During most bouts of bad weather in adversely affected regions, however, conflict is not the norm. Many countries that suffer unpredictable patterns because of, say, El Niño—Niger, Burkina Faso, etc.—rarely see violence. Scholars who privilege grievances as a result of environmental degradation —e.g. scarcity of resources, overpopulation, etc.—tend to over-predict violence and fall prey to environmental determinism, without fully accounting for why internal violence more often than not does not erupt. Also, states and societies generally can often adapt to severe climate patterns. Violence, after all, is just one means of adaptation among many; switching crops or migration being others. Neo-classical scholars maintain that agrarian societies have strong market-based mechanisms for adaptation. Climate patterns and conflict are complex processes that interact with several intervening variables. That is, environmental shocks can lead to poverty and weaken states, which then makes it more difficult to mitigate against their effects, thus fueling violence and creating a vicious circle. But often it is unclear which way the direction arrow goes.
Part of the problem linking climate change to conflict stems from methodological flaws. A case in point is the aforementioned Nature study, carried out by researchers at Columbia University’s Earth Institute. Like a lot of quantitative work, the study focused on macro-level conflict by country, despite the fact there is substantial variation within countries in both patterns of violence and climate phenomena. This kind of research rarely captures limited forms of social conflict and collective action short of civil wars. Moreover, climate change is measured in longer-term trends and annual variations, which are too static to map onto wider conflict patterns. The authors, for example, rely on an over-aggregated heuristic, dividing the last half-century into El Niño (treatment group) and La Nina (control group) years and the world into two regions "tele-connected" or "weakly affected" by El Niño. This assumes that the ecology of the tropics is monolithic, when we know it is not. On average, El Niño leads to hotter and drier conditions for affected regions away from coasts. But it can also produce floods along the coasts due to increased ocean evaporation from warming that can induce greater rainfall. To understand how El Niño acts as a driver of conflict requires an explanation of such diverse climatic phenomena, as presumably rebel violence would vary in response to droughts versus floods.
So what does all this mean for Syria, Afghanistan, and other countries embroiled in conflict today? There is ample evidence that insurgent attacks in Afghanistan pick up after the snow thaws—a so-called “spring offensive." On Syria, there is some evidence of the effects of rainfall patterns on violence. Edward Miguel has found that rainfall shocks impact civil war through the channel of negative economic growth. Yet others have found that civil conflicts are reversely correlated with rainfall patterns—that negative rainfall shocks actually reduce the risk of conflict outbreak. Hence, the success of Syrian rebels last spring, when rainfall and crop yields were higher than usual, could very well be a coincidence.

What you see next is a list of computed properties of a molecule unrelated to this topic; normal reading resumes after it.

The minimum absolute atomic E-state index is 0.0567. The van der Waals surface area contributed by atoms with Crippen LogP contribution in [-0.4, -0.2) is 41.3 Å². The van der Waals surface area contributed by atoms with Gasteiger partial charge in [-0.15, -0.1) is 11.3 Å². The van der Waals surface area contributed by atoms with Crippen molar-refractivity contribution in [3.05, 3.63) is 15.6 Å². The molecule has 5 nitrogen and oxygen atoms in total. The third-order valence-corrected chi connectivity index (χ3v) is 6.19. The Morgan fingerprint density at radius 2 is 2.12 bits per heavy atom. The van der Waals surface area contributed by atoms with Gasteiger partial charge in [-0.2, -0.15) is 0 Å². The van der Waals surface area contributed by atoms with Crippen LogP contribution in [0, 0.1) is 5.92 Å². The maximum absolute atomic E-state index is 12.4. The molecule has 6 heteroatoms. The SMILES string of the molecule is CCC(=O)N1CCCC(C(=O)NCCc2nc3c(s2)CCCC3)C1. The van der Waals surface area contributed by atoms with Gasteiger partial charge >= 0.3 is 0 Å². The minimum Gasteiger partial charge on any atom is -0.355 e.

Examining micro-level violence data and precipitation levels by province in Ethiopia and Eritrea during their 1998 border war, I found that months with highly volatile precipitation swings in any province were not correlated with heavier violence. Perhaps climate patterns are more robust at predicting other forms of collective action short of violence, like we might see in the Arab Spring? I looked at land occupations by peasants in Northeast Brazil, a popular form of protest in one of the hemisphere’s poorest regions. Predation, or the forceful extraction of property from others, is presumably one form of adaptation landless people choose in response to environmental shocks. Yet though I found some correlation between precipitation levels and land occupations at a macro level, upon closer inspection—that is, when the data is broken down by province and by month from 1997-1999, when an El Niño slammed into the region—the results wash out. The province that saw the most conflict and land invasions, Pernambuco, saw the fewest precipitation swings as a result of El Niño.
This is not to suggest that climate anomalies have zero impact on patterns of violence. In some poorer parts of the world vulnerable to environmental swings, surely unemployed farmers take up arms after bad harvests. But again, climate factors interact with so many intervening variables that it is nearly impossible to isolate climate factors as the sole motivator of violence. At best, all we can say is that extreme or unpredictable climate events may exacerbate conditions on the ground that can heighten the likelihood of violence, but that gives us little predictive power.
The effects of climate change on conflict are complicated. To say that the heat or rains are influencing attacks in Afghanistan or Syria is an educated guess. After all, perhaps the only thing harder to predict than the weather may be patterns of civil violence.
Lionel Beehner is a fellow with the Truman National Security Project, a doctoral student at Yale University, and a term member at the Council on Foreign Relations, where he is a former senior writer.
[Photo Courtesy of United Nations Photo]